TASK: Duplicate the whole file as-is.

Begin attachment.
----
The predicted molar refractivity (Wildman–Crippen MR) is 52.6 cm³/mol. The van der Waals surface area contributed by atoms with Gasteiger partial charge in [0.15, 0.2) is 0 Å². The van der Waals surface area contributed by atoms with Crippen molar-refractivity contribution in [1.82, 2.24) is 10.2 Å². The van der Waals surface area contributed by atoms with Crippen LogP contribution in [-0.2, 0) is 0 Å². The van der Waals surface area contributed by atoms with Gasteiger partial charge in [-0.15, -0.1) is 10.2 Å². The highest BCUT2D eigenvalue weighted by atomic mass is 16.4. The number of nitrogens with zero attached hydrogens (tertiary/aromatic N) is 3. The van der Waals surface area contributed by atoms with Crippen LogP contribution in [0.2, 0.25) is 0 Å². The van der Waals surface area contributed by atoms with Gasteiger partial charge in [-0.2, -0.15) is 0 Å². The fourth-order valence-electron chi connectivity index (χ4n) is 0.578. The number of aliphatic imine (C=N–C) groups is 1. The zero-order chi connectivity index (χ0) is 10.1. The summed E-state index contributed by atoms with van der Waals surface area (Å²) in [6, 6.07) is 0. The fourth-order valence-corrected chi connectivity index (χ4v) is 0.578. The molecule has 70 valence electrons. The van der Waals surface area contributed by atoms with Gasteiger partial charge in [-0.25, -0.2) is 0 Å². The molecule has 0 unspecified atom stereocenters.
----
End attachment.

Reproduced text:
The predicted molar refractivity (Wildman–Crippen MR) is 52.6 cm³/mol. The van der Waals surface area contributed by atoms with Gasteiger partial charge in [0.15, 0.2) is 0 Å². The van der Waals surface area contributed by atoms with Crippen molar-refractivity contribution in [1.82, 2.24) is 10.2 Å². The van der Waals surface area contributed by atoms with Crippen LogP contribution in [-0.2, 0) is 0 Å². The van der Waals surface area contributed by atoms with Gasteiger partial charge in [-0.15, -0.1) is 10.2 Å². The highest BCUT2D eigenvalue weighted by atomic mass is 16.4. The number of nitrogens with zero attached hydrogens (tertiary/aromatic N) is 3. The van der Waals surface area contributed by atoms with Crippen LogP contribution in [0.2, 0.25) is 0 Å². The van der Waals surface area contributed by atoms with Gasteiger partial charge in [-0.2, -0.15) is 0 Å². The fourth-order valence-electron chi connectivity index (χ4n) is 0.578. The number of aliphatic imine (C=N–C) groups is 1. The zero-order chi connectivity index (χ0) is 10.1. The summed E-state index contributed by atoms with van der Waals surface area (Å²) in [6, 6.07) is 0. The fourth-order valence-corrected chi connectivity index (χ4v) is 0.578. The molecule has 70 valence electrons. The van der Waals surface area contributed by atoms with Gasteiger partial charge in [-0.25, -0.2) is 0 Å². The molecule has 0 unspecified atom stereocenters.